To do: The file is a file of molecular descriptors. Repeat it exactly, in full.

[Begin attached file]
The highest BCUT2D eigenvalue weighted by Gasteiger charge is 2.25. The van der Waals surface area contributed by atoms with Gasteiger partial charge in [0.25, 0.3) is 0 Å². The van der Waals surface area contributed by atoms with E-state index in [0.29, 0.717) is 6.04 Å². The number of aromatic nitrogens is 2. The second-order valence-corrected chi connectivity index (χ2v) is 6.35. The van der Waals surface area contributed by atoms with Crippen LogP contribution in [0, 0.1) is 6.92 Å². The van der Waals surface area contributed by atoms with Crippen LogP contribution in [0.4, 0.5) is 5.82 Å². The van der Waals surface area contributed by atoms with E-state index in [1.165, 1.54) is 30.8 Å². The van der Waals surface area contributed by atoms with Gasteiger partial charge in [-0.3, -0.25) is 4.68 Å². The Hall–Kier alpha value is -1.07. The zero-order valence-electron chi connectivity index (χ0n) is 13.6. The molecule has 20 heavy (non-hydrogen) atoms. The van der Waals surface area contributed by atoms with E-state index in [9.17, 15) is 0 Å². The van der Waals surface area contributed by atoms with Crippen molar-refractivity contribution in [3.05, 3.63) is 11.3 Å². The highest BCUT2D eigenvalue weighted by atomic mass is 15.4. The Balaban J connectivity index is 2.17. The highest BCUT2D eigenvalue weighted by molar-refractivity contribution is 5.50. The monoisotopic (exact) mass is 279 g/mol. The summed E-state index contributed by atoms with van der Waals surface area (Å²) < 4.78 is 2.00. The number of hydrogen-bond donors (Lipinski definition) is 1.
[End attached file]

The highest BCUT2D eigenvalue weighted by Gasteiger charge is 2.25. The van der Waals surface area contributed by atoms with Gasteiger partial charge in [0.25, 0.3) is 0 Å². The van der Waals surface area contributed by atoms with E-state index in [0.29, 0.717) is 6.04 Å². The number of aromatic nitrogens is 2. The second-order valence-corrected chi connectivity index (χ2v) is 6.35. The van der Waals surface area contributed by atoms with Crippen LogP contribution in [0, 0.1) is 6.92 Å². The van der Waals surface area contributed by atoms with Crippen LogP contribution in [0.4, 0.5) is 5.82 Å². The van der Waals surface area contributed by atoms with E-state index in [1.165, 1.54) is 30.8 Å². The van der Waals surface area contributed by atoms with Gasteiger partial charge in [-0.3, -0.25) is 4.68 Å². The Hall–Kier alpha value is -1.07. The zero-order valence-electron chi connectivity index (χ0n) is 13.6. The molecule has 20 heavy (non-hydrogen) atoms. The van der Waals surface area contributed by atoms with E-state index in [9.17, 15) is 0 Å². The van der Waals surface area contributed by atoms with Crippen molar-refractivity contribution in [3.05, 3.63) is 11.3 Å². The highest BCUT2D eigenvalue weighted by atomic mass is 15.4. The Balaban J connectivity index is 2.17. The highest BCUT2D eigenvalue weighted by molar-refractivity contribution is 5.50. The monoisotopic (exact) mass is 279 g/mol. The summed E-state index contributed by atoms with van der Waals surface area (Å²) < 4.78 is 2.00. The number of hydrogen-bond donors (Lipinski definition) is 1.